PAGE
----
10 Jan 2023
19 Dec 2022
Artificial Intelligence (AI) Image Generators are picking up popularity rapidly. These Generative AI create an image from a text description. AI Image Generators are under the umbrella of frontier technologies, including Internet of things (IoT), blockchain, big data, and cloud computing physical technologies, such as autonomous driving and 3D printing, and biological technologies, such as genetic engineering, human augmentation, and the brain-computer-interface. How will this new technology interact with intellectual property (IP) law? With AI image generators, two fundamental IP issues arise: the potential of third-party IP infringement and the ownership of the AI-generated images.
The ability to generate images from a text description has the potential of causing trademark and copyright infringement. OpenAI, an AI research and deployment company, issued a statement, warning that the system can sometimes create works that include trademarked logos or characters and copyrighted material. So how are AI Image Generator companies ensuring that copyright and trademark protected images are not used by Generative AI without appropriate permissions or licensing?
A recent lawsuit against GitHub Copilot, a tool that automatically writes working code when a programmer starts typing, may change the future of Generative AI and copyright law. In this lawsuit, a coder alleged that GitHub, Microsoft, and OpenAI violate open-source licenses and could have a wide impact on the world of AI. GitHub is being sued on the grounds of copyright infringement because it does not provide attribution, the mention of the copyright owner, when open-source code is covered by a license requiring it. The plaintiff’s lawyer stated: “This is the first step in what will be a long journey. As far as we know, this is the first class-action case in the US challenging the training and output of AI systems. It will not be the last. AI systems are not exempt from the law. Those who create and operate these systems must remain accountable.”
The bottom line is that these Generative AI have the potential of causing IP infringement placing a burden on IP holders to monitor and enforce their IP rights. The technology calls for companies that produce and manage AI need to ensure appropriate standards and policies are established to protect against IP infringement by Generative AI.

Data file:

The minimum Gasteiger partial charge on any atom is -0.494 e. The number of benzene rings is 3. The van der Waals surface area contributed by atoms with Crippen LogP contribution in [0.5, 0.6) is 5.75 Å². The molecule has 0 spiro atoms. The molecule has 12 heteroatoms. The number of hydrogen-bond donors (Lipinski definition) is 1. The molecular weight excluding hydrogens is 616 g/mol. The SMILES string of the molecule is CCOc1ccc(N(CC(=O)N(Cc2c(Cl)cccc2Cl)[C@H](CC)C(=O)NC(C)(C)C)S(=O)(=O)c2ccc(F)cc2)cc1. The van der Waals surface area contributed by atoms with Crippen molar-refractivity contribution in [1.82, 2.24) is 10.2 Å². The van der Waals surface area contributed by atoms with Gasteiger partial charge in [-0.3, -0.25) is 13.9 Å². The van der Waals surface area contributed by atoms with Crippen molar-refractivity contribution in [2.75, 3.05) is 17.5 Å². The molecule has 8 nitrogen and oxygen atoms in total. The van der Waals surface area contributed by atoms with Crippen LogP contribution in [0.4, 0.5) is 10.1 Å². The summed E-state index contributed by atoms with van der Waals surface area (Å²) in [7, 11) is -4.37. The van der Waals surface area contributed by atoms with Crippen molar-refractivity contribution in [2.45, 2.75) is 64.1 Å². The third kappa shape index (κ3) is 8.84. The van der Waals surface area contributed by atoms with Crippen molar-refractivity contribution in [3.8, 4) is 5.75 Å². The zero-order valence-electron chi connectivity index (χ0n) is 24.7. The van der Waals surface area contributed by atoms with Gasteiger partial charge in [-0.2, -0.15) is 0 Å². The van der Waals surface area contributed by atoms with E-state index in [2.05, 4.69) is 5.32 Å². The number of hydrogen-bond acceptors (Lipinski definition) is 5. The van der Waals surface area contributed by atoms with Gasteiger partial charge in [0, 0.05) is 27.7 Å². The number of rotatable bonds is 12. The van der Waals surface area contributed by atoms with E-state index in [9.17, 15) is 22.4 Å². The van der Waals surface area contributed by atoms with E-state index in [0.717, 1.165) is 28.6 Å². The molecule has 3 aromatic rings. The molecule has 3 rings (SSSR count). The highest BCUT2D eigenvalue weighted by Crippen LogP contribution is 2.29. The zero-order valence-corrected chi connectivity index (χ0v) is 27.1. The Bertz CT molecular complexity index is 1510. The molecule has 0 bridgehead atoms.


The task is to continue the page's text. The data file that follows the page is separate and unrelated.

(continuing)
OpenAI the creators of DALL·E 2, an AI model that functions to generate images from text prompts have outlined in their policies and enforcement guide that the use of the DALL·E 2 at the moment is “for personal, non-commercial exploration and research purposes by people who are interested in understanding the potential uses of these capabilities.”
With new technologies, there are new possibilities for commercialization and potential for IP infringement. The primary IP concern for AI-generated images is, to whom do the rights of the image copyright belong? Can works of an AI be categorized as original works of authorship? Do users who insert text prompts in AI Image Generators have rights over the images?
To allocate any IP rights, the first step is identifying the party that owns the subject of IP. With AI-generated images, it’s unclear what party owns the images. The United States Copyright Office in a decision to refuse grant of copyright stated that human authorship is a prerequisite to copyright protection. A decade earlier, in 2018, PETA filed a lawsuit on behalf of a monkey, requesting proceeds from the image be used for the endangered species benefit. The court dismissed the case, stating that only humans, not animals, may register for copyright and launch copyright claims.
In the current context, AI-generated images are not made by humans and, therefore, IP rights cannot be assigned to these Generative AI. Should the images then be left to the public domain?
On July 28, 2021, the Intellectual Property Commission of South Africa granted the first ever patent to DABUS, an AI, as the inventor, and the machine’s owner as the patent owner. DABUS simulates human brainstorming and creates new inventions. The argument for the grant of the patent was that just like a human mind, the AI has a machine conception, an element of innovation, and, therefore, the machine should be capable of holding rights. The argument against the grant of the patent was that AI lacks legal personality and, therefore, rights such as licensing and transfer that can be granted to an IP rights holder cannot be exercised by an AI.
Thus far, World Intellectual Property Organization has stated that granting copyright to the person who made the operation of artificial intelligence possible seems to be the most plausible approach. The verdict is out on many IP lawsuits in the United States. We await the decisions to make sense of to whom IP ownership rights belong, and whether Generative AI should be given the status and rights of people in the IP arena.
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